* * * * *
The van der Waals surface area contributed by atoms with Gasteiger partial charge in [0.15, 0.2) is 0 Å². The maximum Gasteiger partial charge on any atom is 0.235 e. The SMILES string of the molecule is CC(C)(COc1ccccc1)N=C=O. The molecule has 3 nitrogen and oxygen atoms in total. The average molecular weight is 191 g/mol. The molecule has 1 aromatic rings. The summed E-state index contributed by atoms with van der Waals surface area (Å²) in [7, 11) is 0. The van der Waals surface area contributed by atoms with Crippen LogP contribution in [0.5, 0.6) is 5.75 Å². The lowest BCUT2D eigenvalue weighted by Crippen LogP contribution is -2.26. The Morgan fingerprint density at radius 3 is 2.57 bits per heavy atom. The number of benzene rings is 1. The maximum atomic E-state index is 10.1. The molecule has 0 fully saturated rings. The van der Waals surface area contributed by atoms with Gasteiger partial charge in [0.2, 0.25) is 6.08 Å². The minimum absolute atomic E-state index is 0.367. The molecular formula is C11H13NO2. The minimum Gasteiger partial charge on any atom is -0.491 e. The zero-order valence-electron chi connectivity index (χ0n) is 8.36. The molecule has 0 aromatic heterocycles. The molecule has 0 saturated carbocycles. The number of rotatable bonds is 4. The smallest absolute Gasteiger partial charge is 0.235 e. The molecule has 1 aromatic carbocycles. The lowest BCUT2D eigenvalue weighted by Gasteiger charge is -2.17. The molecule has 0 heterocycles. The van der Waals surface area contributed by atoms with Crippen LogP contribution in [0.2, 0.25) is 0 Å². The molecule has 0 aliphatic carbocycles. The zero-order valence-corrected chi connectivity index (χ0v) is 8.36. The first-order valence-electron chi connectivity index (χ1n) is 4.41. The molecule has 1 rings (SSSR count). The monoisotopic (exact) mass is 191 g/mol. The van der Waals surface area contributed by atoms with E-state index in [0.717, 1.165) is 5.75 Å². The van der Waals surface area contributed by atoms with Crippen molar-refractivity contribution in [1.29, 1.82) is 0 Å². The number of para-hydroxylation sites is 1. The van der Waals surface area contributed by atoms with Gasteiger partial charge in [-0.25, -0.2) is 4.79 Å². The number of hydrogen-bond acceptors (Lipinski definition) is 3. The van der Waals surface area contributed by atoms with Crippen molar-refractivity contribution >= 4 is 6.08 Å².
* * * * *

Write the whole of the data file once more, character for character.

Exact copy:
The van der Waals surface area contributed by atoms with Gasteiger partial charge in [0.15, 0.2) is 0 Å². The maximum Gasteiger partial charge on any atom is 0.235 e. The SMILES string of the molecule is CC(C)(COc1ccccc1)N=C=O. The molecule has 3 nitrogen and oxygen atoms in total. The average molecular weight is 191 g/mol. The molecule has 1 aromatic rings. The summed E-state index contributed by atoms with van der Waals surface area (Å²) in [7, 11) is 0. The van der Waals surface area contributed by atoms with Crippen LogP contribution in [0.5, 0.6) is 5.75 Å². The lowest BCUT2D eigenvalue weighted by Crippen LogP contribution is -2.26. The Morgan fingerprint density at radius 3 is 2.57 bits per heavy atom. The number of benzene rings is 1. The maximum atomic E-state index is 10.1. The molecule has 0 fully saturated rings. The van der Waals surface area contributed by atoms with Gasteiger partial charge in [0.2, 0.25) is 6.08 Å². The minimum absolute atomic E-state index is 0.367. The molecular formula is C11H13NO2. The minimum Gasteiger partial charge on any atom is -0.491 e. The zero-order valence-electron chi connectivity index (χ0n) is 8.36. The molecule has 0 aromatic heterocycles. The molecule has 0 saturated carbocycles. The number of rotatable bonds is 4. The smallest absolute Gasteiger partial charge is 0.235 e. The molecule has 1 aromatic carbocycles. The lowest BCUT2D eigenvalue weighted by Gasteiger charge is -2.17. The molecule has 0 heterocycles. The van der Waals surface area contributed by atoms with Crippen LogP contribution in [0.2, 0.25) is 0 Å². The molecule has 0 aliphatic carbocycles. The zero-order valence-corrected chi connectivity index (χ0v) is 8.36. The first-order valence-electron chi connectivity index (χ1n) is 4.41. The molecule has 1 rings (SSSR count). The monoisotopic (exact) mass is 191 g/mol. The van der Waals surface area contributed by atoms with E-state index in [0.717, 1.165) is 5.75 Å². The van der Waals surface area contributed by atoms with Crippen molar-refractivity contribution in [1.29, 1.82) is 0 Å². The number of para-hydroxylation sites is 1. The van der Waals surface area contributed by atoms with Gasteiger partial charge in [-0.25, -0.2) is 4.79 Å². The number of hydrogen-bond acceptors (Lipinski definition) is 3. The van der Waals surface area contributed by atoms with Crippen molar-refractivity contribution >= 4 is 6.08 Å².